Date of Award

Fall 2000

Document Type

Dissertation

Degree Name

Doctor of Philosophy in Mechanical Engineering - (Ph.D.)

Department

Mechanical Engineering

First Advisor

N. Aubry

Second Advisor

E. S. Geskin

Third Advisor

Anthony D. Rosato

Fourth Advisor

Pushpendra Singh

Fifth Advisor

Burt S. Tilley

Abstract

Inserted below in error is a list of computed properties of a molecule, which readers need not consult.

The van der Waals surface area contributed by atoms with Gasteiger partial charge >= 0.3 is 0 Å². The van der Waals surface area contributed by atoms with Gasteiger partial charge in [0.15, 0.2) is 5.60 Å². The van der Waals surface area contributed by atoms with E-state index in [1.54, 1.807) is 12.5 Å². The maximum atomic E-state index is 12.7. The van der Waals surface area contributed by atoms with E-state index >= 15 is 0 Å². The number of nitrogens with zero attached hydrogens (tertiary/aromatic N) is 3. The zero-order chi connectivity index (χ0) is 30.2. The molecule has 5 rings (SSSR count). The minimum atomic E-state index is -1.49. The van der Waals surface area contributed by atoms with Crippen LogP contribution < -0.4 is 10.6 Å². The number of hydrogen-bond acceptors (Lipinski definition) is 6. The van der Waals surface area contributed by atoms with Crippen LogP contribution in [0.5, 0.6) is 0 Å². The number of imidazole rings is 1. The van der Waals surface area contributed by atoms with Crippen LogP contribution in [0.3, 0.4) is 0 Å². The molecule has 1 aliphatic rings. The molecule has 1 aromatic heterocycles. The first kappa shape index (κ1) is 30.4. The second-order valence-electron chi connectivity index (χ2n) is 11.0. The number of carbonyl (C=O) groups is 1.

The objective of this dissertation is to develop open and closed-loop control algorithms for manipulating wake flows past a solid cylinder in an electrically low-conducting fluid (e.g. seawater). The intent is to avoid both vortex shedding and flow separation from the body. It is desired to reduce the mean drag significantly and prevent the lift from becoming non-zero at all times. This is achieved through the introduction of a Lorentz force in the azimuthal direction generated by an array of permanent magnets and electrodes located on the solid structure. The array of actuators offers the advantage of making the Lorentz force time and space dependent. More specifically, a closed-loop control algorithm has been derived from the equations of motion capable of determining at all times the intensity of the Lorentz force in order to control the flow. This is achieved first, independently of the flow (open loop algorithm) and second, based on some partial flow information measured on the surface of the solid body (closed-loop algorithm). The latter offers the advantage of requiring a significantly reduced amount of control power. After considering the flow past a fixed solid structure, there is control of the more complex flowstructure interaction that occurs when the body is free to move. Thus it is possible to prevent any flow induced vibration from occurring.

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